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Thread: Need help in identifying this star, please.

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    Question Need help in identifying this star, please.



    Hello everyone,
    I live in west central Ohio and have seen this star for many years and wonder just exactly what it is and why it does what it does. I don't have a scope or binoculars so it appears rather curious to me.
    Anyway, this star appears in the eastern sky slightly southeast and about [I'm guessing] 20 to 30 degrees or so above the horizon. When looking at it, it appears to change color. It ranges in color from blue to green to red to yellow. Any help would be greatly appreciated.
    Hoping to acquire a scope at some point this year and if so blessed have this object high on the list of things to check out first.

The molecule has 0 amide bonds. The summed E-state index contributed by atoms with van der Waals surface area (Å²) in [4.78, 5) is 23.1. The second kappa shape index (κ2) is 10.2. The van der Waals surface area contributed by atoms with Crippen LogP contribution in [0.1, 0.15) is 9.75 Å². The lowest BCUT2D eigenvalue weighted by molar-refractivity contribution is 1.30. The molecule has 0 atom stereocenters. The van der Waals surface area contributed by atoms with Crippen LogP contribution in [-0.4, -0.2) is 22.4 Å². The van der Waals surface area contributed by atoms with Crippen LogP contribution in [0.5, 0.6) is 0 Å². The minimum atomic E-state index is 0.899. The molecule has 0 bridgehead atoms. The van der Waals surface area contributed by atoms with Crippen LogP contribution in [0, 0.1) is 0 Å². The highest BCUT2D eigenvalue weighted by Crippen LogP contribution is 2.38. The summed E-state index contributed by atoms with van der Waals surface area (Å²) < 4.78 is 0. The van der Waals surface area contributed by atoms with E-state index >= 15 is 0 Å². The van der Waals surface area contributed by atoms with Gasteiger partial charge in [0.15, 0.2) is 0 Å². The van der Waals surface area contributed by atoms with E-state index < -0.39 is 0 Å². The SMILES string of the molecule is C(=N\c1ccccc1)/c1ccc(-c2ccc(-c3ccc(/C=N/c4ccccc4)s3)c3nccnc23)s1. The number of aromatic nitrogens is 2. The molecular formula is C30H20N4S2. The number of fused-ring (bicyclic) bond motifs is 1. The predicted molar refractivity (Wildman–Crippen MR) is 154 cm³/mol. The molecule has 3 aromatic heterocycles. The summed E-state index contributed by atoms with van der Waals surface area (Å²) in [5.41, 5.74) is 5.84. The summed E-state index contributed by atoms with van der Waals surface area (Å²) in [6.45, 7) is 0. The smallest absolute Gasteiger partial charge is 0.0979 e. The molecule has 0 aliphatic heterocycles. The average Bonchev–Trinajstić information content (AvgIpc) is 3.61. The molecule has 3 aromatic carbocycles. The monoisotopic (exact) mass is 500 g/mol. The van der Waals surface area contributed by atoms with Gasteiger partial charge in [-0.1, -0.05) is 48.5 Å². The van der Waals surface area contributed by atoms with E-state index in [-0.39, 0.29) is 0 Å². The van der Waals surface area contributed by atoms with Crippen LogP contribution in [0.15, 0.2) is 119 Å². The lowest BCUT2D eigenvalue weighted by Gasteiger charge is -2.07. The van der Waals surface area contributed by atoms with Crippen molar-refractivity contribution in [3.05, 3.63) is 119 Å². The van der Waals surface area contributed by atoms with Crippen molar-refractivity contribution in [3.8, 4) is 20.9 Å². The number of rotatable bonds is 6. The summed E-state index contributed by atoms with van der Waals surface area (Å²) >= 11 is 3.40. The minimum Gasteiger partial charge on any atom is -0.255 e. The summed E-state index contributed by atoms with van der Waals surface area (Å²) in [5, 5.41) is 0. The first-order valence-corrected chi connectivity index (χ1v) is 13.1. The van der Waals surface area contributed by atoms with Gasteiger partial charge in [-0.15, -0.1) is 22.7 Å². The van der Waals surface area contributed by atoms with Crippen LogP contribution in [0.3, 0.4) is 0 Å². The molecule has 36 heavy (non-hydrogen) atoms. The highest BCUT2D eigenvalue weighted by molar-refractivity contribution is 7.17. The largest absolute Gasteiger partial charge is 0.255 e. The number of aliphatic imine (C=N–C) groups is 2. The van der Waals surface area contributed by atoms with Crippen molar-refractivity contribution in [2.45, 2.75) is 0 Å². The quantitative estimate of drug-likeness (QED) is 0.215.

Thanks & God Bless You,
    Joe
    Gfamily likes this.

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    Default Re: Need help in identifying this star, please.

    When attempting to identify celestial objects it helps to know the time and general location, as well as brightness. My guess would be Sirius, but to confirm more info is required.

    You can download a program called Stellarium, another is Cartes du Ciel from the internet for free, there are a multitude of free (and paid for) apps available for your cell phone.

    Hey, at least your lookin' up!!!

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    Default Re: Need help in identifying this star, please.

    Hi Joe
    Great to hear you share our interest with what's visible in the sky.

    To give you an idea of what you're seeing we'll need more information - mainly "when are you seeing this?"

    If it's a star it will move across the sky from East to West along with all the other stars, and will rise slightly earlier each evening - so that eventually, you won't be able to see it very well because it's rising in the daytime.

    If it's a planet its movement will be slightly different, but (more significantly) it will vary greatly from one year to the next.